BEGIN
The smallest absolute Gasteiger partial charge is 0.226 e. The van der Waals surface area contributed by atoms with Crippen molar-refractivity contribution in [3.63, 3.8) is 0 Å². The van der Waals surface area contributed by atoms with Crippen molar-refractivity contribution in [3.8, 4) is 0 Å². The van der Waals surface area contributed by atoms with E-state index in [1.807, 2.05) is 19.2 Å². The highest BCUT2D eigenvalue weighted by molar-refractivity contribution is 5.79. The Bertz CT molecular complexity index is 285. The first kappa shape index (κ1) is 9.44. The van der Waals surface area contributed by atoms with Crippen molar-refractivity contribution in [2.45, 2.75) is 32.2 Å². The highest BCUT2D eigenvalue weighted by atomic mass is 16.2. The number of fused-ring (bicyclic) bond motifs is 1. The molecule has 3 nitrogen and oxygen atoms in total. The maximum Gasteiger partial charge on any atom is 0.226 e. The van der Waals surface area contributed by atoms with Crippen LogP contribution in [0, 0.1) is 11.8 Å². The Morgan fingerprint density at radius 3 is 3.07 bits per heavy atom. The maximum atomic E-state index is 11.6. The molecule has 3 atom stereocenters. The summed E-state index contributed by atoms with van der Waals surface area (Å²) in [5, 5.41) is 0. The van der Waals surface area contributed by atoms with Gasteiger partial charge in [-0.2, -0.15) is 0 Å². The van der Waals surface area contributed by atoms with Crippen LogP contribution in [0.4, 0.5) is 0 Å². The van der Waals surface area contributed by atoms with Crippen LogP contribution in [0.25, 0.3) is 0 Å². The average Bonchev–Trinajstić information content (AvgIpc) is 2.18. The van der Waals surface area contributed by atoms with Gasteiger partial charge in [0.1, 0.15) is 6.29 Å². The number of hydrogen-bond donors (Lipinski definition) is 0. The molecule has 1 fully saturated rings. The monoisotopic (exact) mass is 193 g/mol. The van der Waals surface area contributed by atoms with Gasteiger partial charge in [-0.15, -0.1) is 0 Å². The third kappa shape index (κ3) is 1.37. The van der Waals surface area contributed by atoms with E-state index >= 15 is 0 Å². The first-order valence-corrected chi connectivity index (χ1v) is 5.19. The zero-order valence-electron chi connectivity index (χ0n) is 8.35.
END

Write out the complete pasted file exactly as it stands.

The smallest absolute Gasteiger partial charge is 0.226 e. The van der Waals surface area contributed by atoms with Crippen molar-refractivity contribution in [3.63, 3.8) is 0 Å². The van der Waals surface area contributed by atoms with Crippen molar-refractivity contribution in [3.8, 4) is 0 Å². The van der Waals surface area contributed by atoms with E-state index in [1.807, 2.05) is 19.2 Å². The highest BCUT2D eigenvalue weighted by molar-refractivity contribution is 5.79. The Bertz CT molecular complexity index is 285. The first kappa shape index (κ1) is 9.44. The van der Waals surface area contributed by atoms with Crippen molar-refractivity contribution in [2.45, 2.75) is 32.2 Å². The highest BCUT2D eigenvalue weighted by atomic mass is 16.2. The number of fused-ring (bicyclic) bond motifs is 1. The molecule has 3 nitrogen and oxygen atoms in total. The maximum Gasteiger partial charge on any atom is 0.226 e. The van der Waals surface area contributed by atoms with Crippen LogP contribution in [0, 0.1) is 11.8 Å². The Morgan fingerprint density at radius 3 is 3.07 bits per heavy atom. The maximum atomic E-state index is 11.6. The molecule has 3 atom stereocenters. The summed E-state index contributed by atoms with van der Waals surface area (Å²) in [5, 5.41) is 0. The van der Waals surface area contributed by atoms with Gasteiger partial charge in [-0.2, -0.15) is 0 Å². The van der Waals surface area contributed by atoms with Crippen LogP contribution in [0.4, 0.5) is 0 Å². The van der Waals surface area contributed by atoms with Crippen LogP contribution in [0.25, 0.3) is 0 Å². The average Bonchev–Trinajstić information content (AvgIpc) is 2.18. The van der Waals surface area contributed by atoms with Gasteiger partial charge in [0.1, 0.15) is 6.29 Å². The number of hydrogen-bond donors (Lipinski definition) is 0. The molecule has 1 fully saturated rings. The monoisotopic (exact) mass is 193 g/mol. The van der Waals surface area contributed by atoms with Gasteiger partial charge in [-0.15, -0.1) is 0 Å². The third kappa shape index (κ3) is 1.37. The van der Waals surface area contributed by atoms with E-state index >= 15 is 0 Å². The first-order valence-corrected chi connectivity index (χ1v) is 5.19. The zero-order valence-electron chi connectivity index (χ0n) is 8.35.